Large technology companies will experience the same collapse in reputation as banks have endured in recent years unless they rapidly change their policy approach, business leaders have cautioned.
Their warning was directed at the influential heads of technology companies, such as the Silicon Valley giants, who were told they needed to recognise that self-regulation will not be sufficient to stave off mounting public alarm about issues such as privacy.
“Self-regulation, no matter what you do, is just not going to be good enough [for tech companies],” said Paul Achleitner, chairman of the supervisory board of Deutsche Bank. Addressing the Davos economic forum, he pointed out that a self-regulatory approach had been previously employed by banks — but notably failed to quell a political backlash against their over-reach.
“THE way we’re working isn’t working. Even if you’re lucky enough to have a job, you’re probably not very excited to get to the office in the morning, you don’t feel much appreciated while you’re there, you find it difficult to get your most important work accomplished, amid all the distractions, and you don’t believe that what you’re doing makes much of a difference anyway. By the time you get home, you’re pretty much running on empty, and yet still answering emails until you fall asleep.Increasingly, this experience is common not just to middle managers, but also to top executives.”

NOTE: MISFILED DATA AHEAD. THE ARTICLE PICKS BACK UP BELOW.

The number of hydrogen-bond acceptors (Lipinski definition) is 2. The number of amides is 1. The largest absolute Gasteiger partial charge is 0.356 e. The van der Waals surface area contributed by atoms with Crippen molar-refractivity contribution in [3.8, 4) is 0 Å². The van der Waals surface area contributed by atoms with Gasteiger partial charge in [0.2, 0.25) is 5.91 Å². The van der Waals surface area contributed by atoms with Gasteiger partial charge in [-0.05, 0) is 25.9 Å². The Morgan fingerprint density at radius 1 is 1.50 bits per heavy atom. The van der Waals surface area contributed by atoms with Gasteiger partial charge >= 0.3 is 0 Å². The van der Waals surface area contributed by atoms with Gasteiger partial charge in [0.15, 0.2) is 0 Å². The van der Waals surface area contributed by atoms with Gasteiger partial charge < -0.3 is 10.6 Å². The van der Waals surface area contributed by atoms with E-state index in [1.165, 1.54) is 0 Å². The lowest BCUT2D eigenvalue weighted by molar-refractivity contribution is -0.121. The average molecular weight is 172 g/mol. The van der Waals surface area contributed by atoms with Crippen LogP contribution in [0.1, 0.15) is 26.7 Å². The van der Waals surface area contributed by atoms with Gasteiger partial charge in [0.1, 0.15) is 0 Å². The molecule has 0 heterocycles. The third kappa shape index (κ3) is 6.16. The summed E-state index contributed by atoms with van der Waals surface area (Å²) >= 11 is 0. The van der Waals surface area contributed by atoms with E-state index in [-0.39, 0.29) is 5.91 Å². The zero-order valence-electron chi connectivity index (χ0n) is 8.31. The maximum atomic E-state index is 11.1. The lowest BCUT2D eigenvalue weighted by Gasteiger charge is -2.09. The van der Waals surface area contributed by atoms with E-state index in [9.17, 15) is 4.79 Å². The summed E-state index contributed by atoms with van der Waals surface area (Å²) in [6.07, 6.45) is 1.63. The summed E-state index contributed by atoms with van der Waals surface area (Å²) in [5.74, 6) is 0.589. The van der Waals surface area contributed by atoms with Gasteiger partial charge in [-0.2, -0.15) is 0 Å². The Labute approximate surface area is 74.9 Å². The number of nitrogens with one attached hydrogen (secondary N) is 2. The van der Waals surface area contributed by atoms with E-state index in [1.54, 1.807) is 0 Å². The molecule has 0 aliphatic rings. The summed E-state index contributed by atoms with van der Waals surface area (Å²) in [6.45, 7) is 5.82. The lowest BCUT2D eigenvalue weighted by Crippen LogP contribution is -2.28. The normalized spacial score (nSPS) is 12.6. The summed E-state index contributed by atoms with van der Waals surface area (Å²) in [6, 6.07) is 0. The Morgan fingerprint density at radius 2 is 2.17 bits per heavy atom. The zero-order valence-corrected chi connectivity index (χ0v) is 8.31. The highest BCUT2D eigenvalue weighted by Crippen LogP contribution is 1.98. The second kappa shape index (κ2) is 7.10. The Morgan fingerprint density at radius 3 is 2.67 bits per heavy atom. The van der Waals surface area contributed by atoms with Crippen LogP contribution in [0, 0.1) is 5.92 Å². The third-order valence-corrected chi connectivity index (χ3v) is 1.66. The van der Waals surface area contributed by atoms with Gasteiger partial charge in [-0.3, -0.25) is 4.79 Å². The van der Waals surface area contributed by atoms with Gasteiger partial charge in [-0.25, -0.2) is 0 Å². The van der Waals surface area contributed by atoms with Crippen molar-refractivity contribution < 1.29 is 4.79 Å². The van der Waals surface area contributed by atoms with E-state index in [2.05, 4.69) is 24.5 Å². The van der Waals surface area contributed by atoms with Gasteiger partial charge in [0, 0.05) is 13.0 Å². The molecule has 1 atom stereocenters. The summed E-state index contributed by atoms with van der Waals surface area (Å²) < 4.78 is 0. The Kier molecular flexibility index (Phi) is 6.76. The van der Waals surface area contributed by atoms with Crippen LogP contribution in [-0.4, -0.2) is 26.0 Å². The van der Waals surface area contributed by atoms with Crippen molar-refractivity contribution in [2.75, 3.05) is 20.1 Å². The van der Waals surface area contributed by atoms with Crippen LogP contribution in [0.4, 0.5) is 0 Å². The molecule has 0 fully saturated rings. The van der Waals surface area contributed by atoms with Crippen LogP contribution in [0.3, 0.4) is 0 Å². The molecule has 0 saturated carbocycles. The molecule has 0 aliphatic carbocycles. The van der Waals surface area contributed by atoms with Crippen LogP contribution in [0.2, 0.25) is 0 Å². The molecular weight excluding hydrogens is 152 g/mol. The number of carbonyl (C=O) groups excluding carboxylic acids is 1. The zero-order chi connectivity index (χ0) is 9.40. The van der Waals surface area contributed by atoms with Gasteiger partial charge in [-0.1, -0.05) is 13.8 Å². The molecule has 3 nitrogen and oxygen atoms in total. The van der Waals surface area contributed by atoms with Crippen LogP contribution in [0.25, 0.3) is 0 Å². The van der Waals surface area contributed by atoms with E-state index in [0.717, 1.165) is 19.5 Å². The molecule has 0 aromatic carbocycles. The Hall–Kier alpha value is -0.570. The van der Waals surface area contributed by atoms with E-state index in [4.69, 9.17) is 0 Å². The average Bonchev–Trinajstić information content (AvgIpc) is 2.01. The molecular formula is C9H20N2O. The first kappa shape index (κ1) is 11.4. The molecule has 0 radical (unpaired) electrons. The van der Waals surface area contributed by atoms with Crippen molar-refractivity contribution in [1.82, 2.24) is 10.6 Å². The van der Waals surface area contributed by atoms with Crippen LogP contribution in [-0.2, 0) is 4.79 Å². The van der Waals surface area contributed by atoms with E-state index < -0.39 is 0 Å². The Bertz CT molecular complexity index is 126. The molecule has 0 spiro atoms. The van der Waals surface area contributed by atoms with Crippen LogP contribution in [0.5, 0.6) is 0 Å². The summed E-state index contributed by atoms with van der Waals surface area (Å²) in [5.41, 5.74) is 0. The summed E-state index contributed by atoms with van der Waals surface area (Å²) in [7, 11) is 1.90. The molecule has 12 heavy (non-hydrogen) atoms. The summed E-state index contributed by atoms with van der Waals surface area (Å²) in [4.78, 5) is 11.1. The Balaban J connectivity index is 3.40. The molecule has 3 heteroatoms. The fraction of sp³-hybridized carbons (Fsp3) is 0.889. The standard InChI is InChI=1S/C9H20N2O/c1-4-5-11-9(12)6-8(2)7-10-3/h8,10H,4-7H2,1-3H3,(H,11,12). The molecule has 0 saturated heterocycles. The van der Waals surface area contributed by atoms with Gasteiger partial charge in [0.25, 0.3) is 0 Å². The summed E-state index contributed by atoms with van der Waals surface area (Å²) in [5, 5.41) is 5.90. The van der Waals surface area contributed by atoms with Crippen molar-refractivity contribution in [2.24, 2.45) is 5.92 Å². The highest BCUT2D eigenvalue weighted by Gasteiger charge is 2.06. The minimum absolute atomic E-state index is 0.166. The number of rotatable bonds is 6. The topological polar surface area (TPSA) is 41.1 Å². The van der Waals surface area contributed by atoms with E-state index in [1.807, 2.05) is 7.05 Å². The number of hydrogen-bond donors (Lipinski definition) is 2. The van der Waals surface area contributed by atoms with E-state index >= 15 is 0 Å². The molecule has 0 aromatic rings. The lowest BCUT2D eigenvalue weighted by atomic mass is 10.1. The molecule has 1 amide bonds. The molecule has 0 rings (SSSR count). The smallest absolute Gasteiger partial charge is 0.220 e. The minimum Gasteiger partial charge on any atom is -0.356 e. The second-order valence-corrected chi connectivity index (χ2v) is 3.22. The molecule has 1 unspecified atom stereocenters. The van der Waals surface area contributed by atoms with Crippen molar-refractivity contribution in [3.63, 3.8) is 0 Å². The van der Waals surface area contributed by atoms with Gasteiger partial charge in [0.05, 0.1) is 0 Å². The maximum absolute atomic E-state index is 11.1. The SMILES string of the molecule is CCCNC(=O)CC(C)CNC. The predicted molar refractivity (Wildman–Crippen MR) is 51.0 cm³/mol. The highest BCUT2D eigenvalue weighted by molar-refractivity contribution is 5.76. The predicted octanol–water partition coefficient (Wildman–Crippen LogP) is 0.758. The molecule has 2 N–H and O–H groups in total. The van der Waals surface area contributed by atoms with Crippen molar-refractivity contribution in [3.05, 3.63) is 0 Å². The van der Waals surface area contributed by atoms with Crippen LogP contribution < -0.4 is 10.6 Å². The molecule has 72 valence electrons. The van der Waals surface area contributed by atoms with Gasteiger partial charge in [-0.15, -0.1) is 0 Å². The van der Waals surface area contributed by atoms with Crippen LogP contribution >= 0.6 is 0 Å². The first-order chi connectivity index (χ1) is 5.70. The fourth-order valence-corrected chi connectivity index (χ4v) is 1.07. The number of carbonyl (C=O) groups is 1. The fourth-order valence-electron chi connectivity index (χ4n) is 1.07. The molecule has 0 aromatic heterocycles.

The above quote comes from a superb article in this weekend’s NYT. One of the must-read articles of the weekend. While I broadly put myself into the category of technology lover, this article brilliantly combines the consequences of humans using of technology with changing norms and competitiveness in the workplace. I won’t spoil it for you….but the picture is not pretty. I believe the argument here is absolutely spot on.
Here is a little bit more.
“Demand for our time is increasingly exceeding our capacity — draining us of the energy we need to bring our skill and talent fully to life. Increased competitiveness and a leaner, post-recession work force add to the pressures. The rise of digital technology is perhaps the biggest influence, exposing us to an unprecedented flood of information and requests that we feel compelled to read and respond to at all hours of the day and night.”
“Rushkoff has spent his career thinking and writing about the influence of technology on how we work and live. He now believes that we are witnessing an evolution as meaningful as the transition from feudalism to the Industrial Age. Those companies that adapt, he says, will be the winners in the digital economy. Rushkoff sat down with strategy+business to discuss this transition, its historical context, and how businesses can respond.”
Technology changes, but people do not. I have for some time experienced an increasing discomfort with the “social media conversation,” self-appointed gurus, endless workshops to earn a quick buck, and the horse race to be the first saying that I a… More…
So what really are reasonable standards of etiquette for using your mobile? Is it OK to pretend that people in a queue don’t exists nd barge to the front while busy talking on your phone? Should people on public transport be required to listen to … More…